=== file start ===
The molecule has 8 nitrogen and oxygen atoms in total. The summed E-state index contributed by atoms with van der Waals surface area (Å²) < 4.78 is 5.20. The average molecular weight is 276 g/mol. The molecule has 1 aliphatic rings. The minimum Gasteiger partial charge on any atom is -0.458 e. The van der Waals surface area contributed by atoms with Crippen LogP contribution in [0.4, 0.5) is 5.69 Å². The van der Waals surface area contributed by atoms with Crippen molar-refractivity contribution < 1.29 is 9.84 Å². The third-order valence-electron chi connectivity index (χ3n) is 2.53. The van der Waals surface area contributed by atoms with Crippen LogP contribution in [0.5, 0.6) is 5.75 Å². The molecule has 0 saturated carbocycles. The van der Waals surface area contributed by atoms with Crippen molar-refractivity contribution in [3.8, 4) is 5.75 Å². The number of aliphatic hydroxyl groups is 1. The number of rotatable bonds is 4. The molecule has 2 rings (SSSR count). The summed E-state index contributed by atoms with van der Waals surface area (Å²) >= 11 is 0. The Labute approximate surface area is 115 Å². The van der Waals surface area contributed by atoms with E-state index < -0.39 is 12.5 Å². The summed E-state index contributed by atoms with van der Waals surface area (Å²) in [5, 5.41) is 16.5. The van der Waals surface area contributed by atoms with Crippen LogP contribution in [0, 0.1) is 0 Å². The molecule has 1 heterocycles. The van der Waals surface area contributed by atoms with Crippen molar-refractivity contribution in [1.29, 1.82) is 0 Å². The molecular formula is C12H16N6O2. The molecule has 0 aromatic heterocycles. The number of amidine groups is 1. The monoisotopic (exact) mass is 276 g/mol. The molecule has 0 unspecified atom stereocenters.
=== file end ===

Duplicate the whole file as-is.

The molecule has 8 nitrogen and oxygen atoms in total. The summed E-state index contributed by atoms with van der Waals surface area (Å²) < 4.78 is 5.20. The average molecular weight is 276 g/mol. The molecule has 1 aliphatic rings. The minimum Gasteiger partial charge on any atom is -0.458 e. The van der Waals surface area contributed by atoms with Crippen LogP contribution in [0.4, 0.5) is 5.69 Å². The van der Waals surface area contributed by atoms with Crippen molar-refractivity contribution < 1.29 is 9.84 Å². The third-order valence-electron chi connectivity index (χ3n) is 2.53. The van der Waals surface area contributed by atoms with Crippen LogP contribution in [0.5, 0.6) is 5.75 Å². The molecule has 0 saturated carbocycles. The van der Waals surface area contributed by atoms with Crippen molar-refractivity contribution in [3.8, 4) is 5.75 Å². The number of aliphatic hydroxyl groups is 1. The number of rotatable bonds is 4. The molecule has 2 rings (SSSR count). The summed E-state index contributed by atoms with van der Waals surface area (Å²) >= 11 is 0. The Labute approximate surface area is 115 Å². The van der Waals surface area contributed by atoms with E-state index < -0.39 is 12.5 Å². The summed E-state index contributed by atoms with van der Waals surface area (Å²) in [5, 5.41) is 16.5. The van der Waals surface area contributed by atoms with Crippen LogP contribution in [0, 0.1) is 0 Å². The molecule has 1 heterocycles. The van der Waals surface area contributed by atoms with Crippen molar-refractivity contribution in [1.29, 1.82) is 0 Å². The molecular formula is C12H16N6O2. The molecule has 0 aromatic heterocycles. The number of amidine groups is 1. The monoisotopic (exact) mass is 276 g/mol. The molecule has 0 unspecified atom stereocenters.